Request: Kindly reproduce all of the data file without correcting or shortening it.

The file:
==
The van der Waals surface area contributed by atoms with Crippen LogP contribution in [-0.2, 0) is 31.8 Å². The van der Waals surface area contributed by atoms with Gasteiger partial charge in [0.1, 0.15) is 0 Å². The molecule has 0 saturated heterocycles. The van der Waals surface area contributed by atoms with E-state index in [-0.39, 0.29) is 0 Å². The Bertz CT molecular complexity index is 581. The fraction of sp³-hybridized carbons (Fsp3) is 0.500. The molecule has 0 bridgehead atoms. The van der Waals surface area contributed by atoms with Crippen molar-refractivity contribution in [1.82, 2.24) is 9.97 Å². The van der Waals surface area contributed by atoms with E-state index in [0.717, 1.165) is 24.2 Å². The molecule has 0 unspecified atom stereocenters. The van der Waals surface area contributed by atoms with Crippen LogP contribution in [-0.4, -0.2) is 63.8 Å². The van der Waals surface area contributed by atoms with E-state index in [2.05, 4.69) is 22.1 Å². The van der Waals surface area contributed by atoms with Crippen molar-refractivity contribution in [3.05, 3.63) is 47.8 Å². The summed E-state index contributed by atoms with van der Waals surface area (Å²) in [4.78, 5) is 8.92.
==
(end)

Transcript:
The van der Waals surface area contributed by atoms with Crippen LogP contribution in [-0.2, 0) is 31.8 Å². The van der Waals surface area contributed by atoms with Gasteiger partial charge in [0.1, 0.15) is 0 Å². The molecule has 0 saturated heterocycles. The van der Waals surface area contributed by atoms with E-state index in [-0.39, 0.29) is 0 Å². The Bertz CT molecular complexity index is 581. The fraction of sp³-hybridized carbons (Fsp3) is 0.500. The molecule has 0 bridgehead atoms. The van der Waals surface area contributed by atoms with Crippen molar-refractivity contribution in [1.82, 2.24) is 9.97 Å². The van der Waals surface area contributed by atoms with E-state index in [0.717, 1.165) is 24.2 Å². The molecule has 0 unspecified atom stereocenters. The van der Waals surface area contributed by atoms with Crippen LogP contribution in [-0.4, -0.2) is 63.8 Å². The van der Waals surface area contributed by atoms with E-state index in [2.05, 4.69) is 22.1 Å². The van der Waals surface area contributed by atoms with Crippen molar-refractivity contribution in [3.05, 3.63) is 47.8 Å². The summed E-state index contributed by atoms with van der Waals surface area (Å²) in [4.78, 5) is 8.92.